By Lata Jha:
The dust had hardly settled on the surge of international reportage on attacks on Indian students in Australia. But before the vigorous debate on whether the country is racist could die down, the question already awaiting the general elections this year is whether Australia, as a country, is sexist.
The first woman Prime Minister Julia Gillard of the Labor Party battles it out with Tony Abbot of the Liberal Party in September 2013. A few recent events have constantly thrown the spotlight on perceptions of women in Australian society. The most avidly discussed is the suspension of a radio interviewer for questioning the sexuality of Gillard’s partner, Tim Mathieson. Howard Sattler of Perth-based 6PR radio, in a live interview with the PM on June 13, asked her personal questions that have popularly been dubbed as ‘absurd’. Fairfax radio in a statement the next day, “unreservedly” apologised for the incident and sacked Sattler, though.
In the same week as the interview, the Liberal Party held a fundraising dinner where the menu contained a dish described as ‘Julia Gillard Kentucky Fried Quail with small breasts, huge thighs and a big red box’. This fundraiser for Liberal Party candidate Mal Brough was presided over by Shadow treasurer Joe Hockey, who quickly apologised and admitted that the dish was ‘sexist’.
Another dish on the menu was ‘Rudd’s a Goose Foie Gras’ which instructed guests to eat up all their greens “before they take over”. Kevin Rudd is the former PM who Gillard replaced as the leader of the Labor Party and who is still seen as staking his claim to leadership and ‘Greens’ represents the Australian Greens Party which won a seat in each of the six states in Australia acquiring a balance of power in the Senate in 2011.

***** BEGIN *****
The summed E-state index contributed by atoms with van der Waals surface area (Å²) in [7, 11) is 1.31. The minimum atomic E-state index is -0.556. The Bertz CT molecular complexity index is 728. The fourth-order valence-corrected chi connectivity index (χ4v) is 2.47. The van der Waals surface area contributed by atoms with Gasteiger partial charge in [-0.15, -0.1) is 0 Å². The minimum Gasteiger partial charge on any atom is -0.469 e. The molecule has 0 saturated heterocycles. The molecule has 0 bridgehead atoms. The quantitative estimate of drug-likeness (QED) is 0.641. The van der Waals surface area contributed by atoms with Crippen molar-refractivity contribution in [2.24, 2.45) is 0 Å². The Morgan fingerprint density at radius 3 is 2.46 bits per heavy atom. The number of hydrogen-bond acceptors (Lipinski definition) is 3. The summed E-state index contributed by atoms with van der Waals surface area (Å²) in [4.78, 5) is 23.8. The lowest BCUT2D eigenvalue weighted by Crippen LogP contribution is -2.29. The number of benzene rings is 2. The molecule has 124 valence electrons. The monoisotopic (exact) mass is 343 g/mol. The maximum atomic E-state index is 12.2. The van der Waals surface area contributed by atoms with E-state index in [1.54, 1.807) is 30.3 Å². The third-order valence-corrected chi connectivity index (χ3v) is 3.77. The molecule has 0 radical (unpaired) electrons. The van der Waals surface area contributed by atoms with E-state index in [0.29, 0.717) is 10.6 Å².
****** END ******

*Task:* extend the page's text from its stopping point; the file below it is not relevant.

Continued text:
While it wouldn’t really be difficult to dismiss such ostensible ‘sexism’ as a by-product of political rivalry, two other incidents around the same time point to a deeper issue. On June 13, three army personnel – a major, a sergeant and a warrant officer — were suspended following allegations that they photographed themselves in compromising positions with women colleagues and civilians and circulated the ‘trophy pictures’ online. It is an offence under law to transmit explicit sexual content without consent of persons involved and there is no evidence of whether the consent of the females was sought.
Also, just a day earlier, Socceroos coach Holger Osieck while addressing a press conference in Melbourne after his team won over Jordan had said that, “women should shut up in public”. The German coach was telling a male official that he was pushing him around like a woman, telling him where to sit.
Apologies and public remorse notwithstanding, these events in quick succession give the impression of an intolerant society. Women around the world have had to lead their lives in struggle. And the lesson for us to gain from this experience is quite clear; it’s a man’s world, and it’s tough being a woman, in Australia, in Agartala, or elsewhere.